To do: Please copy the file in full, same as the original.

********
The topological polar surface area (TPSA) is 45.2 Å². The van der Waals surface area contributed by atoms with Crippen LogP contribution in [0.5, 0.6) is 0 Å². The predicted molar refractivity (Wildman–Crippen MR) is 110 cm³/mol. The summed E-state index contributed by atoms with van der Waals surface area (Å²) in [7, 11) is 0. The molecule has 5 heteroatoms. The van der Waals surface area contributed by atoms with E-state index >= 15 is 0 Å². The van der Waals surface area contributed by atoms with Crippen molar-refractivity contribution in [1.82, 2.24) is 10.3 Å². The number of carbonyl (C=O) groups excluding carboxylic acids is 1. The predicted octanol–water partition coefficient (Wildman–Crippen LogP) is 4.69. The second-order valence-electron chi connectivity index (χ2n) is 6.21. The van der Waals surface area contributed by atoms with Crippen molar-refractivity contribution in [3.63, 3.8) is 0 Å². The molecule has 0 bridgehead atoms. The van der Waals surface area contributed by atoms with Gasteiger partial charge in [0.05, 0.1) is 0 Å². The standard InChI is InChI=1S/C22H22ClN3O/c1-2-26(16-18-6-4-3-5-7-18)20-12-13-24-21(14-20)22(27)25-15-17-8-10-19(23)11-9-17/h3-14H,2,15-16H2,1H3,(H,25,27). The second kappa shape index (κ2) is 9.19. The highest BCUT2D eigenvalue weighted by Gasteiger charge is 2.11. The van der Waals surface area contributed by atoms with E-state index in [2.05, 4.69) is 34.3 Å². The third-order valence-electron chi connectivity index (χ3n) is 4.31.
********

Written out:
The topological polar surface area (TPSA) is 45.2 Å². The van der Waals surface area contributed by atoms with Crippen LogP contribution in [0.5, 0.6) is 0 Å². The predicted molar refractivity (Wildman–Crippen MR) is 110 cm³/mol. The summed E-state index contributed by atoms with van der Waals surface area (Å²) in [7, 11) is 0. The molecule has 5 heteroatoms. The van der Waals surface area contributed by atoms with E-state index >= 15 is 0 Å². The van der Waals surface area contributed by atoms with Crippen molar-refractivity contribution in [1.82, 2.24) is 10.3 Å². The number of carbonyl (C=O) groups excluding carboxylic acids is 1. The predicted octanol–water partition coefficient (Wildman–Crippen LogP) is 4.69. The second-order valence-electron chi connectivity index (χ2n) is 6.21. The van der Waals surface area contributed by atoms with Crippen molar-refractivity contribution in [3.63, 3.8) is 0 Å². The molecule has 0 bridgehead atoms. The van der Waals surface area contributed by atoms with Gasteiger partial charge in [0.05, 0.1) is 0 Å². The standard InChI is InChI=1S/C22H22ClN3O/c1-2-26(16-18-6-4-3-5-7-18)20-12-13-24-21(14-20)22(27)25-15-17-8-10-19(23)11-9-17/h3-14H,2,15-16H2,1H3,(H,25,27). The second kappa shape index (κ2) is 9.19. The highest BCUT2D eigenvalue weighted by Gasteiger charge is 2.11. The van der Waals surface area contributed by atoms with E-state index in [2.05, 4.69) is 34.3 Å². The third-order valence-electron chi connectivity index (χ3n) is 4.31.